Image provided by: University of Oregon Libraries; Eugene, OR
About Oregon emerald. (Eugene, Or.) 1909-1920 | View Entire Issue (Feb. 12, 1914)
Published each Tuesday, Thursday
and Saturday of the school year, by
the Associated Students of the Uni
versity of Oregon.
Entered at tfie postoffice at Eu
gene as second class matter.
Subscription rates, per year,°$1.00.
Single copies, 6c. .
Assistant Editor. . .Catharine Carson
Managing Ed. . .Clarence Brothertoii
News Editor.Earl Blackaby
Assistants, . . . .Wallace Eakln, Ruth
City Editor .Jessup Strang
Sporting Editor.Fred Dunbar
Special Features ....Lee Hendricks
Exchange .Lamar Tooze
Administration .Roger Moe
Assistant. Leslie Tooze
Dramatic .Mandell Weiss
Society .Beatrice Lilly
Kay Williams, Elsie Gurney, Milton
Stoddard, Evelyn Harding, Beatrice
Locke, Elmer Martin, Blair Holcomb
Harold Hamstreet, Edison Marshall
Marjorie McGuire, Max Kiegard, Bert
Mites* Manager. . . Marsh Goodwin
-siiiani Mgr. ..Anthony Jauregu.'
iii'u lit ion Mgr.Dean Peterson
Collectioni.Hoy T. Stephens
Assistant.H. M. Gilfilen
Advertising Mgr.. .Millar McOllchrlst
Assistants- Ben Fleischman, Huith
Kirkpatrick, Franklin Clark.
THURSDAY, FEBRUARY 12, 1014.
Wo ai'o constantly receiving com
plaints front our advertisers that, they
do not get results front their ads in
the Ktneraltk They say that you do
not read the ads. Is this true? If
you don't reuil the ads, why don't
you? We don't want to tell you
where you shall trade, but we do
want to show you that If you don’t
read our ads, you are losers, flnan
hast month several of our adver
tisers put on elearauce sajos, and
advertised them In the Emerald.
One of the mere hunts said that he
did not do as much business with the
University students during the sale
as he did before, although he was
selling Ills goods at a discount of
about 25 per cent. Can you see
where there is money In reading our
A very large proportion of our
students are working their way
through school. Now w'ould It or
would it not pay them to watch our
ails, and profit by the saving which
they could make thereby?
If you do not need to economize,
you should at least help those who
help you. It is a well known fact
that most papers are run on the rev
enue derived from the advertising.
The subscription money Is counted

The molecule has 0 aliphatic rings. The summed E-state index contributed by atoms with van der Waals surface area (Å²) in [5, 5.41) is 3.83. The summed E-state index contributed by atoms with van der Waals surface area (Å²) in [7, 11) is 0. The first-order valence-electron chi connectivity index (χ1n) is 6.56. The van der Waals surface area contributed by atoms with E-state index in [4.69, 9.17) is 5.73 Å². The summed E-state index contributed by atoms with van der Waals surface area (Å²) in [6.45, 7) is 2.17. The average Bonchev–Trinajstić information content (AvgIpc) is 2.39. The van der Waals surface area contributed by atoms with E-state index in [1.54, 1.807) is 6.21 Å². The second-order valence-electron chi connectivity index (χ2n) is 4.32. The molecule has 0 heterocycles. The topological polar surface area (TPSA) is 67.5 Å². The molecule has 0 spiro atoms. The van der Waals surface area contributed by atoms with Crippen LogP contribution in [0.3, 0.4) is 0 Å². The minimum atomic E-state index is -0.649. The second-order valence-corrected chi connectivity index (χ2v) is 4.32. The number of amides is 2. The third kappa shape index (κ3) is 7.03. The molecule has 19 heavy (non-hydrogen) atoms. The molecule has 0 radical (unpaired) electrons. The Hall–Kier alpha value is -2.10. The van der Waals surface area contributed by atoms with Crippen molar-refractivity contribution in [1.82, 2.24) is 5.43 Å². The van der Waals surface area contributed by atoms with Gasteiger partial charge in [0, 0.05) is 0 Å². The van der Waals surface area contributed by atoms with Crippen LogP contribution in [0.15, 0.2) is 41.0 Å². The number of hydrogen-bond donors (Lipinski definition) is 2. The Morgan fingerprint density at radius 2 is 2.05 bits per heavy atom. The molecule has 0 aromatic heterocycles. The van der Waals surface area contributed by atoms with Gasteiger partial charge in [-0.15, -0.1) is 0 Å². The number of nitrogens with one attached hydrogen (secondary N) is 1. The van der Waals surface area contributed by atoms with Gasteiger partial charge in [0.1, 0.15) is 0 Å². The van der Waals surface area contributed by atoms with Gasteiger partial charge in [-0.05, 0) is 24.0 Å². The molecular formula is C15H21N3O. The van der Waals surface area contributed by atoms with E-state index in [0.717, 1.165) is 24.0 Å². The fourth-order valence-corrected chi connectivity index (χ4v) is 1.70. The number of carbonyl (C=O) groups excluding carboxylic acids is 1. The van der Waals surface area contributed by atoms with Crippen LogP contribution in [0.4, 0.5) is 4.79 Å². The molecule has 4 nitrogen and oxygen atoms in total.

as profit. The Eugene merchants,
then support the Emerald. Why not
make the money which they Invest
(for money spent for advertising Is
an investment) bring them returns.
Is it fair to ask them to dig Up their
perfectly good money merely to sup
ply the students of the University
with a paper? Hardly.
The* merchant of today regards
money spent for advertising as a
part of tne expense of selling his
goods. H< knows that he may sell
at lower prices than his competitors,
bjut if he does.not lot the public, who
must In1 depended upon to supply the
profit through their purchases at his
store, know of his low prices,
they will not buy of him, because I
they have seen his competitor’s
name before them so much that they
naturally suppose that his competitor
is the man who sells the goods, and
that Is the place to buy. The mer
chants of Eugene art' not exceptions
to the rule. They are ready to spend
all kinds of money with us, if they
can see that It Is a paying proposi
tion. It is up to you students to
make Emerald advertising a paying
SCHOOLS OP THE EAST AND
In an editorial, telien from the of
ficial student publication at the Uni
versity of Chicago, “The Daily Ma
roon,’’ the complaint is voiced that
blind following of student custom,
and unreasoning loyalty to student
activities are too much in vogue.
This criticism could hardly be made
of the under-graduate attitude at
Oregon', where new customs are in
augurated at least twice a year, and
where good, healthy “crabs ’ are
more the rule than otherwise.
And incidentally, the 50 odd per
cent of male students who 'work their
way tnrough college at the Universi
ty of Oregon might be surprised if
they were suddenly dropped into such
an atmosphere of aloofness and self
rated superiority which the Maroon
states is peculiar to the made-to-or
der college man.
The Maroon’s comment follows:
“One of the characteristic er^
rors in the average student’s point of